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Form Rejections 101

A reader asks:

Do many of you have more than one version of a form rejection? In other words:
Version A: Heck no, you didn’t even follow our guidelines
Version B: Thank you, but no thanks/I could never sell this
Version C: Great writing, tons of potential but no room on my list
I ask because I’m starting to see more following the form of Version C, but they still seem like form rejections (which I am grateful for: any response is better than no response)!

I can’t answer for all agents of course, but I can tell you what I do.

For queries, I tend to have only one response, although I will make an effort to tell an author when the query they sent needs work (ala Version A) or when I think there’s another agent at BookEnds they should specifically contact.

With requested submissions I will attempt to personalize it a bit, but in the end I think I mostly end up with some variation of Version C. I’m not going to lie though, on particularly snarky days (and with a certain type of author) I sometimes wish I had a version that read, “Um. No.” But I don’t.

Version C is a form letter and it’s possible that along the way everyone suddenly shifted their letter to match this. It’s also possible that people like your writing, characters, and plot and it’s all “fine,” but it doesn’t yet have that special spark that makes it really different and marketable. It’s hard to say for sure if you’re not getting specific feedback and for that reason (lack of specifics) I don’t think I’d over-analyze it.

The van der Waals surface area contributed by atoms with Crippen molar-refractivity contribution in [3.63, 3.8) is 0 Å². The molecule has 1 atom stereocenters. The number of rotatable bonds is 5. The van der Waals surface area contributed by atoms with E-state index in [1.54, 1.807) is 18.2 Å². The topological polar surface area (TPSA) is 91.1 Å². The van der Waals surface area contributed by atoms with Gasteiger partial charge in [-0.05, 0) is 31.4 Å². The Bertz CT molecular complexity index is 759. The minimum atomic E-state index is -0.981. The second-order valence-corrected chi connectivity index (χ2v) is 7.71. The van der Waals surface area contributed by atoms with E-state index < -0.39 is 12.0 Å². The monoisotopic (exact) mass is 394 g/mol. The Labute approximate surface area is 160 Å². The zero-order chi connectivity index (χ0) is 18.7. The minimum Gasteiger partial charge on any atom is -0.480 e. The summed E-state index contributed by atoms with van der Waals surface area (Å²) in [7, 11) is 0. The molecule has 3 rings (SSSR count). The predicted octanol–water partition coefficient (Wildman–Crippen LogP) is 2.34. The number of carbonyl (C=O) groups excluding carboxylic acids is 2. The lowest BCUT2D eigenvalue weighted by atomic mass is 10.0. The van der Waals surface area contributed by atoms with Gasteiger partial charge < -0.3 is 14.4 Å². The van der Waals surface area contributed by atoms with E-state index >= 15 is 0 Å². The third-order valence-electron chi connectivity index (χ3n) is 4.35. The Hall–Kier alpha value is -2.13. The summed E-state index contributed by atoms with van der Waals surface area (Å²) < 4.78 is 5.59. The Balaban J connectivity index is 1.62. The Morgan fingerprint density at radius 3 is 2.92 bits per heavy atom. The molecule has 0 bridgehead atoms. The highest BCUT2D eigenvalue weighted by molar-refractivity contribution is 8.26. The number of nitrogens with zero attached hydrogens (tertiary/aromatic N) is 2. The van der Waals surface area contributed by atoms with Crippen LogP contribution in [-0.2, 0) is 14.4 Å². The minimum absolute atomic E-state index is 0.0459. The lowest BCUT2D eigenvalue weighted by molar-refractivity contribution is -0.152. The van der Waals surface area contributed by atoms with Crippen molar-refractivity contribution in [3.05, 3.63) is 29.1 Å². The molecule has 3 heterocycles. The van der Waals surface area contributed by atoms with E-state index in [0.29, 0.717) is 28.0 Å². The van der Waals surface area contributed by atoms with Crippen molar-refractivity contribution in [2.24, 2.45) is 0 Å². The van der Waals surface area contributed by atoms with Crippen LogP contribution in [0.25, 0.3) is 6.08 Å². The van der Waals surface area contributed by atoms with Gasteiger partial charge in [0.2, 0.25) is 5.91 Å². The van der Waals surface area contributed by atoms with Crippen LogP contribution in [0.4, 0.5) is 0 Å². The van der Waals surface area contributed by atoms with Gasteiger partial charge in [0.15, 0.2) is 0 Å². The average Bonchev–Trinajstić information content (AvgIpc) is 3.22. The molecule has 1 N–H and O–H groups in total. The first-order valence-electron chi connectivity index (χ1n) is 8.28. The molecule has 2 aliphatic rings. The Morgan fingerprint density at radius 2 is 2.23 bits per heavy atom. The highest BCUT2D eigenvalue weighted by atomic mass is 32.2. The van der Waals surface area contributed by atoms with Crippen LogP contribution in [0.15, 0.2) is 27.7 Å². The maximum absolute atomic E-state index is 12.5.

Good luck and thank you for the question.

 

 

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One comment

  1. Any rejection hurts. Even if you have big shoulders. The problem is there are stages a writer goes through with rejection which go something like this:
    1. Read rejection. Tears, wailing and self-flagellation.
    2. Chocolate
    3. Re-read rejection making sure to read between the lines.
    4. Realise they liked your fast-paced narrative and voice but didn’t connect with characters.
    5. Rewrite characters.
    6. Query again.

    If I am going to get a form letter, I’d be perfectly happy with it saying “thanks, but no thanks – form rejection” so it was really clear. And maybe if it was that simple more agencies would be like BookEnds and actually respond with a no instead of crickets.

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